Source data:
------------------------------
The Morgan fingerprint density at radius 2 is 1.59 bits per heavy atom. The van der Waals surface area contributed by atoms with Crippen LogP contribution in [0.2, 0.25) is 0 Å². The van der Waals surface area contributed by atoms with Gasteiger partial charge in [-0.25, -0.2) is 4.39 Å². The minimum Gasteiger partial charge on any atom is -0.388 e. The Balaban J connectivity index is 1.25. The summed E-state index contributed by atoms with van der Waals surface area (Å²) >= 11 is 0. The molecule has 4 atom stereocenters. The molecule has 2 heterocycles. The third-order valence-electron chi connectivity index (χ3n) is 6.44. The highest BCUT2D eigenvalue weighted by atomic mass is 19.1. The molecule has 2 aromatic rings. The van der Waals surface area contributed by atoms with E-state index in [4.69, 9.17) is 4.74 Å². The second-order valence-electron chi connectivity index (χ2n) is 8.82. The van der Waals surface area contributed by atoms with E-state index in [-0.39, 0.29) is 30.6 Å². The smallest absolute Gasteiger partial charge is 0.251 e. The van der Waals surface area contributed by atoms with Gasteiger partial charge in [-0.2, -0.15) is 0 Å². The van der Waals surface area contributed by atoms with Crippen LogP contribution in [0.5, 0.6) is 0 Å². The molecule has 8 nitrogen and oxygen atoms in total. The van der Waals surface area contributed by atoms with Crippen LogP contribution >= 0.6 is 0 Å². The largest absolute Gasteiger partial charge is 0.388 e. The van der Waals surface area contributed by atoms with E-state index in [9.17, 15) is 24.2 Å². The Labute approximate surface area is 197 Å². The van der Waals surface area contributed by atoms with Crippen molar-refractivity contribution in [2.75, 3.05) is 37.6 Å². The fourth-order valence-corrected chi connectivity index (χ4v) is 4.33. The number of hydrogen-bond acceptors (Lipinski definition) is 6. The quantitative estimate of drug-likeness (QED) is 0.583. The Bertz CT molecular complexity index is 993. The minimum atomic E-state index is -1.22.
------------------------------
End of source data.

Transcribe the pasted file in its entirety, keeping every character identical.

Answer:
The Morgan fingerprint density at radius 2 is 1.59 bits per heavy atom. The van der Waals surface area contributed by atoms with Crippen LogP contribution in [0.2, 0.25) is 0 Å². The van der Waals surface area contributed by atoms with Gasteiger partial charge in [-0.25, -0.2) is 4.39 Å². The minimum Gasteiger partial charge on any atom is -0.388 e. The Balaban J connectivity index is 1.25. The summed E-state index contributed by atoms with van der Waals surface area (Å²) >= 11 is 0. The molecule has 4 atom stereocenters. The molecule has 2 heterocycles. The third-order valence-electron chi connectivity index (χ3n) is 6.44. The highest BCUT2D eigenvalue weighted by atomic mass is 19.1. The molecule has 2 aromatic rings. The van der Waals surface area contributed by atoms with E-state index in [4.69, 9.17) is 4.74 Å². The second-order valence-electron chi connectivity index (χ2n) is 8.82. The van der Waals surface area contributed by atoms with E-state index in [-0.39, 0.29) is 30.6 Å². The smallest absolute Gasteiger partial charge is 0.251 e. The van der Waals surface area contributed by atoms with Gasteiger partial charge in [-0.2, -0.15) is 0 Å². The van der Waals surface area contributed by atoms with Crippen LogP contribution in [0.5, 0.6) is 0 Å². The molecule has 8 nitrogen and oxygen atoms in total. The van der Waals surface area contributed by atoms with Crippen LogP contribution >= 0.6 is 0 Å². The largest absolute Gasteiger partial charge is 0.388 e. The van der Waals surface area contributed by atoms with E-state index in [9.17, 15) is 24.2 Å². The Labute approximate surface area is 197 Å². The van der Waals surface area contributed by atoms with Crippen molar-refractivity contribution in [2.75, 3.05) is 37.6 Å². The fourth-order valence-corrected chi connectivity index (χ4v) is 4.33. The number of hydrogen-bond acceptors (Lipinski definition) is 6. The quantitative estimate of drug-likeness (QED) is 0.583. The Bertz CT molecular complexity index is 993. The minimum atomic E-state index is -1.22.